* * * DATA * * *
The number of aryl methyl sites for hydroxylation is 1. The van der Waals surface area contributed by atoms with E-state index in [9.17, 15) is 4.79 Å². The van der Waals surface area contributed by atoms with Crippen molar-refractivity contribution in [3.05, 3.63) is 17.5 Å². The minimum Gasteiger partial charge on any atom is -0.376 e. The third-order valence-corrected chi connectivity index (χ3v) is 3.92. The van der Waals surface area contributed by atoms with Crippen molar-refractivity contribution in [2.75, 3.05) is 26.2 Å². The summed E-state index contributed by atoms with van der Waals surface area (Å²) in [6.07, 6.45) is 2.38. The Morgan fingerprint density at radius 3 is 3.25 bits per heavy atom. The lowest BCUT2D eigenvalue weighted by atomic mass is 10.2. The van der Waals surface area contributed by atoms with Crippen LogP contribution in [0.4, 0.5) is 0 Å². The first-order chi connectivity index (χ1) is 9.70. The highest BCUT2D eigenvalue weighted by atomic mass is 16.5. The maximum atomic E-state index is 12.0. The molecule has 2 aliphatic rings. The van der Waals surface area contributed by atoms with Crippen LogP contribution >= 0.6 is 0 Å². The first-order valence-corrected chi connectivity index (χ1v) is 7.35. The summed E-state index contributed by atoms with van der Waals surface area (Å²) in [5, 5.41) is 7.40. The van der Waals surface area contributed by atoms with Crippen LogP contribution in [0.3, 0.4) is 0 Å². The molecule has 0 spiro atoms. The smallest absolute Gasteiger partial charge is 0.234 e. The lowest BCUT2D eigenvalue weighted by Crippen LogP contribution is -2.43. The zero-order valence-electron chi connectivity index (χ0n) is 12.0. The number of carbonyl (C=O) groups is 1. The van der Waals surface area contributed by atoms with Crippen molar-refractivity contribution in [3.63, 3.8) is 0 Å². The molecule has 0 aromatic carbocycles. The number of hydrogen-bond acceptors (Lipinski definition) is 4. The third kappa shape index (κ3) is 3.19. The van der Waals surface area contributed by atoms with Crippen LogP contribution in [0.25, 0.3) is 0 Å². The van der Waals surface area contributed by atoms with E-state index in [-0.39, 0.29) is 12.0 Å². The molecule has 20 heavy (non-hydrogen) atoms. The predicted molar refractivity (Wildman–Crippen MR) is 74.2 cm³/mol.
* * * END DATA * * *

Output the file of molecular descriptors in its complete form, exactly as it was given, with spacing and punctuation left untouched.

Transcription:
The number of aryl methyl sites for hydroxylation is 1. The van der Waals surface area contributed by atoms with E-state index in [9.17, 15) is 4.79 Å². The van der Waals surface area contributed by atoms with Crippen molar-refractivity contribution in [3.05, 3.63) is 17.5 Å². The minimum Gasteiger partial charge on any atom is -0.376 e. The third-order valence-corrected chi connectivity index (χ3v) is 3.92. The van der Waals surface area contributed by atoms with Crippen molar-refractivity contribution in [2.75, 3.05) is 26.2 Å². The summed E-state index contributed by atoms with van der Waals surface area (Å²) in [6.07, 6.45) is 2.38. The Morgan fingerprint density at radius 3 is 3.25 bits per heavy atom. The lowest BCUT2D eigenvalue weighted by atomic mass is 10.2. The van der Waals surface area contributed by atoms with Crippen LogP contribution in [0.4, 0.5) is 0 Å². The first-order chi connectivity index (χ1) is 9.70. The highest BCUT2D eigenvalue weighted by atomic mass is 16.5. The maximum atomic E-state index is 12.0. The molecule has 2 aliphatic rings. The van der Waals surface area contributed by atoms with Crippen LogP contribution >= 0.6 is 0 Å². The first-order valence-corrected chi connectivity index (χ1v) is 7.35. The summed E-state index contributed by atoms with van der Waals surface area (Å²) in [5, 5.41) is 7.40. The van der Waals surface area contributed by atoms with Crippen LogP contribution in [0.3, 0.4) is 0 Å². The molecule has 0 spiro atoms. The smallest absolute Gasteiger partial charge is 0.234 e. The lowest BCUT2D eigenvalue weighted by Crippen LogP contribution is -2.43. The zero-order valence-electron chi connectivity index (χ0n) is 12.0. The number of carbonyl (C=O) groups is 1. The van der Waals surface area contributed by atoms with Crippen molar-refractivity contribution in [3.63, 3.8) is 0 Å². The molecule has 0 aromatic carbocycles. The number of hydrogen-bond acceptors (Lipinski definition) is 4. The third kappa shape index (κ3) is 3.19. The van der Waals surface area contributed by atoms with Crippen LogP contribution in [0.25, 0.3) is 0 Å². The van der Waals surface area contributed by atoms with E-state index in [-0.39, 0.29) is 12.0 Å². The molecule has 20 heavy (non-hydrogen) atoms. The predicted molar refractivity (Wildman–Crippen MR) is 74.2 cm³/mol.